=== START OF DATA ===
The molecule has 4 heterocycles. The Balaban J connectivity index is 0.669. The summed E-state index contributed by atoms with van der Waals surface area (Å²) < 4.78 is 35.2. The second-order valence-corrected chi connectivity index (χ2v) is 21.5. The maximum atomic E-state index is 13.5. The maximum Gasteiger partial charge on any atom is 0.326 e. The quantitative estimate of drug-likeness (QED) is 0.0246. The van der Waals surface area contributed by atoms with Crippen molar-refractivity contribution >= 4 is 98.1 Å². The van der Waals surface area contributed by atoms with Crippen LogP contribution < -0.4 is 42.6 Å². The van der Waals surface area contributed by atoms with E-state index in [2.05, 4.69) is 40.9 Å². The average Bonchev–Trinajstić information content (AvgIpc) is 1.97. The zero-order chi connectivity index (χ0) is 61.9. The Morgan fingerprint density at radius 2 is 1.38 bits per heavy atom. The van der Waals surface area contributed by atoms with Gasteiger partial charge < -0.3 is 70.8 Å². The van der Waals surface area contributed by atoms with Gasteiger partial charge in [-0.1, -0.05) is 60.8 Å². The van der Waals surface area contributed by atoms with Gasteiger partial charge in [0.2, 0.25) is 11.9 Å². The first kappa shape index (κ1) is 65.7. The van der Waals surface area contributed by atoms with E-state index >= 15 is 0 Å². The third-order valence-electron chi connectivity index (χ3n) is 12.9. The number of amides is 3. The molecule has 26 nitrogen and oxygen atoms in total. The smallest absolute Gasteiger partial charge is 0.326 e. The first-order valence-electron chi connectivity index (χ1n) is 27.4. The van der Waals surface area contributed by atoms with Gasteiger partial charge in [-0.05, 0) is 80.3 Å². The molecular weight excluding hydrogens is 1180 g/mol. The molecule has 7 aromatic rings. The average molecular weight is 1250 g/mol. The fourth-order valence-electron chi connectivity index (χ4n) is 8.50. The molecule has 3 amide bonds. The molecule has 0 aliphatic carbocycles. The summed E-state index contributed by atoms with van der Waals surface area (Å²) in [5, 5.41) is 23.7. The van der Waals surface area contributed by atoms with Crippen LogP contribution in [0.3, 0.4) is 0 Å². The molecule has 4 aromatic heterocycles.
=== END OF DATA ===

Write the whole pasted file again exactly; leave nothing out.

The molecule has 4 heterocycles. The Balaban J connectivity index is 0.669. The summed E-state index contributed by atoms with van der Waals surface area (Å²) < 4.78 is 35.2. The second-order valence-corrected chi connectivity index (χ2v) is 21.5. The maximum atomic E-state index is 13.5. The maximum Gasteiger partial charge on any atom is 0.326 e. The quantitative estimate of drug-likeness (QED) is 0.0246. The van der Waals surface area contributed by atoms with Crippen molar-refractivity contribution >= 4 is 98.1 Å². The van der Waals surface area contributed by atoms with Crippen LogP contribution < -0.4 is 42.6 Å². The van der Waals surface area contributed by atoms with E-state index in [2.05, 4.69) is 40.9 Å². The average Bonchev–Trinajstić information content (AvgIpc) is 1.97. The zero-order chi connectivity index (χ0) is 61.9. The Morgan fingerprint density at radius 2 is 1.38 bits per heavy atom. The van der Waals surface area contributed by atoms with Gasteiger partial charge < -0.3 is 70.8 Å². The van der Waals surface area contributed by atoms with Gasteiger partial charge in [-0.1, -0.05) is 60.8 Å². The van der Waals surface area contributed by atoms with Gasteiger partial charge in [0.2, 0.25) is 11.9 Å². The first kappa shape index (κ1) is 65.7. The van der Waals surface area contributed by atoms with E-state index >= 15 is 0 Å². The third-order valence-electron chi connectivity index (χ3n) is 12.9. The number of amides is 3. The molecule has 26 nitrogen and oxygen atoms in total. The smallest absolute Gasteiger partial charge is 0.326 e. The first-order valence-electron chi connectivity index (χ1n) is 27.4. The van der Waals surface area contributed by atoms with Gasteiger partial charge in [-0.05, 0) is 80.3 Å². The molecular weight excluding hydrogens is 1180 g/mol. The molecule has 7 aromatic rings. The average molecular weight is 1250 g/mol. The fourth-order valence-electron chi connectivity index (χ4n) is 8.50. The molecule has 3 amide bonds. The molecule has 0 aliphatic carbocycles. The summed E-state index contributed by atoms with van der Waals surface area (Å²) in [5, 5.41) is 23.7. The van der Waals surface area contributed by atoms with Crippen LogP contribution in [0.3, 0.4) is 0 Å². The molecule has 4 aromatic heterocycles.